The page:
The scenario: You’re a tech savvy youngin’ with the next billion dollar internet idea tucked in your pocket. It could be the next Groupon or Twitter. Maybe even the next Facebook. Whatever it is, it’s big. But you’re in America and you’re worried the market is getting saturated. Everyone and their 12-year-old cousin is developing apps and designing sites. There’s something viral catering to just about every niche market imaginable. Oh the woes of being an entrepreneur: there are so many start ups but so few venture capitalists. Will your pitch, stellar as it may be, fall on deaf ears? Can you make it to the last round of the Y Combinator applicants? Should you…go to Vietnam?
At least that’s what Businessweek is suggesting. According to Businessweek, Vietnam may be on the verge of a dotcom boom. There are over 88 million people in the country, and a third of them are online. Most of them are young–the median age in Vietnam is 27—so when they aren’t busy making money, they’re eager to spend. Many young Vietnamese turn to the internet to satisfy their consumption and entertainment needs. Nevermind government censors–if the Vietnamese netizen wants to get something online, he’ll get it online.
Where there’s so much demand, it’s only natural that investor excitement follows. Deepak Natarajan, a Singapore-based director of Intel Capital quoted by Businessweek, stated, “There’s a lot of interest in Vietnam’s information technology space right now…There’s huge growth potential there.”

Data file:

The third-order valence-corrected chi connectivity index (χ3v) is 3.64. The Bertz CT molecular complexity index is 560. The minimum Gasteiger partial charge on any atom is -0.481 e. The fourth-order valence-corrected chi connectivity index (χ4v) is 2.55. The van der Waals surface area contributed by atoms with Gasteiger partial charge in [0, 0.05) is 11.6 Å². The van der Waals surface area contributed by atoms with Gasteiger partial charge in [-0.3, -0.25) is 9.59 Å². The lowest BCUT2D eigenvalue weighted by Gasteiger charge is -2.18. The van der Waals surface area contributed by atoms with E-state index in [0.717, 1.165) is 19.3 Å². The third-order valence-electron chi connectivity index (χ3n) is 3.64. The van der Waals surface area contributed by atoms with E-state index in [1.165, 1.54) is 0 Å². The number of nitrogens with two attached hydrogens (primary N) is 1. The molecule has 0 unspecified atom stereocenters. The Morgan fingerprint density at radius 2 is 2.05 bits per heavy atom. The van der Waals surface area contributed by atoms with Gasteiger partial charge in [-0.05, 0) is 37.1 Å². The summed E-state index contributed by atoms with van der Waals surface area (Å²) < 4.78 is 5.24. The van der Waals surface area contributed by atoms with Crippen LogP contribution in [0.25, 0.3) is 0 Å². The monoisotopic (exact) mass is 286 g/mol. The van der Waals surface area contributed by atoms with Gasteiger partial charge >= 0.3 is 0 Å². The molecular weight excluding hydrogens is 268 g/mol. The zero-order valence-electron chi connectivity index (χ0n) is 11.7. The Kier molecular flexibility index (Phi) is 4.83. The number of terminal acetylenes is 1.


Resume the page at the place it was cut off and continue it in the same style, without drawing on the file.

Also cited by Businessweek, Bryan Pelzi, an internet entrepreneur who has consulted for VinaGame, sums it up in plain English: Vietnam is “basically a country of young and very bored people.” And so they flock to the internet.
But a few words of caution before you pack your bags and book the next red eye flight to Saigon: first, there’s that whole business of doing business in Vietnam. In the 2012 World Bank “ease of doing business” rankings, Vietnam ranked 98th out of 183 countries. In the bottom 50 percentile.
Second, Vietnam still lacks much of the physical and technological infrastructure needed to run a fruitful enterprise. But this can be an impediment or a call to creative solutions. For instance, since a lot of Vietnamese don’t own printers, Nhon Mua, a Groupon mime, “employs a team of over 100 couriers who scoot around Ha Noi and Ho Chi Minh city on sky-blue Honda motorbikes delivering vouchers to customers.” Maybe it’s costly compared to the print-and-purchase model in developed countries, but at least it’s job creation and an incentive to pick Nhon Mua over its competitors.
Finally, there’s that whole uncertainty thing about Vietnam’s overall economic direction. It’s growing, that’s for sure, but if Vietnam ends up taking a strictly state-directed approach to capitalism and decides its wants to subsume parts of the internet industry, many a good start up idea could be quashed in its infantry.
Entrepreneurs, be brave.
Image by Thomas Wanhoff (Creative Commons)